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Many people, when reproved for an improper word or action, excuse or justify themselves by saying, "It is my way." Is this a proper ground for justification? Let us see what the Scriptures say about it?

The Lord says, "Amend your ways."—Jer. 7:3. If our ways are not right they should be amended, and not justified. The weeping prophet says, "Let us search and try our ways, and turn again unto the Lord."—Lam. 3:40. The Lord calls us to consider our ways. (Hag. 1:5,7.) By careful consideration our ways may not appear excusable.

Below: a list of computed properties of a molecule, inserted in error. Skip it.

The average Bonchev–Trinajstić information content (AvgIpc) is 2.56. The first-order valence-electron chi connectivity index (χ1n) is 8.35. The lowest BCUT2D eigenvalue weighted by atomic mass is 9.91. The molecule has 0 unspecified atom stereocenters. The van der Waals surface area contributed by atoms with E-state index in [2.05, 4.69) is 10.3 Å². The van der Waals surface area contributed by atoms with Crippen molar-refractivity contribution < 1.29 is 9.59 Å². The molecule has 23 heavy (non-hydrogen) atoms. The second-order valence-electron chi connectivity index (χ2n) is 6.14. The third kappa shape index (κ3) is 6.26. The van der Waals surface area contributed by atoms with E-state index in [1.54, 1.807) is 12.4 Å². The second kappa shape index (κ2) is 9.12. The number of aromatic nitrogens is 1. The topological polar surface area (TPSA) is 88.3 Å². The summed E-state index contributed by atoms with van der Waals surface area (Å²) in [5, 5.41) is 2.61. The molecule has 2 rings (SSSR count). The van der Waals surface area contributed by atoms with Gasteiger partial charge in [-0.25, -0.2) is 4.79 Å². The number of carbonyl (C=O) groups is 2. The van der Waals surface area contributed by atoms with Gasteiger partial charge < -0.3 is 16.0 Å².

But the fact that certain ways are our own ways, should be no excuse for retaining them, but rather a reason for rejecting them. If we should honor God, we would not do our own way, (Isa. 58:13). "For my thoughts are not your thoughts, neither are your ways my ways, saith the Lord."—Isa. 55:8. Of the wicked he says, "Destruction and misery are in their ways."—Rom. 3:16. In pleading with Israel he says, "Thou shalt remember thy ways and be ashamed."—Ezek. 16:61. The psalmist asks, "Wherewithal shall a young man cleanse his way?" and the answer is given, "By taking heed thereto according to thy word."—Ps. 119:9. His own experience is given in verse 104: "Through thy precepts I get understanding; therefore I hate every false way." The law of God is a detector of false ways, therefore we should test all our ways by it. If they are not in harmony with this rule let us not extenuate nor follow them, but "ask for the old paths, where is the good way, and walk therein."—Jer. 6:16.—Sel.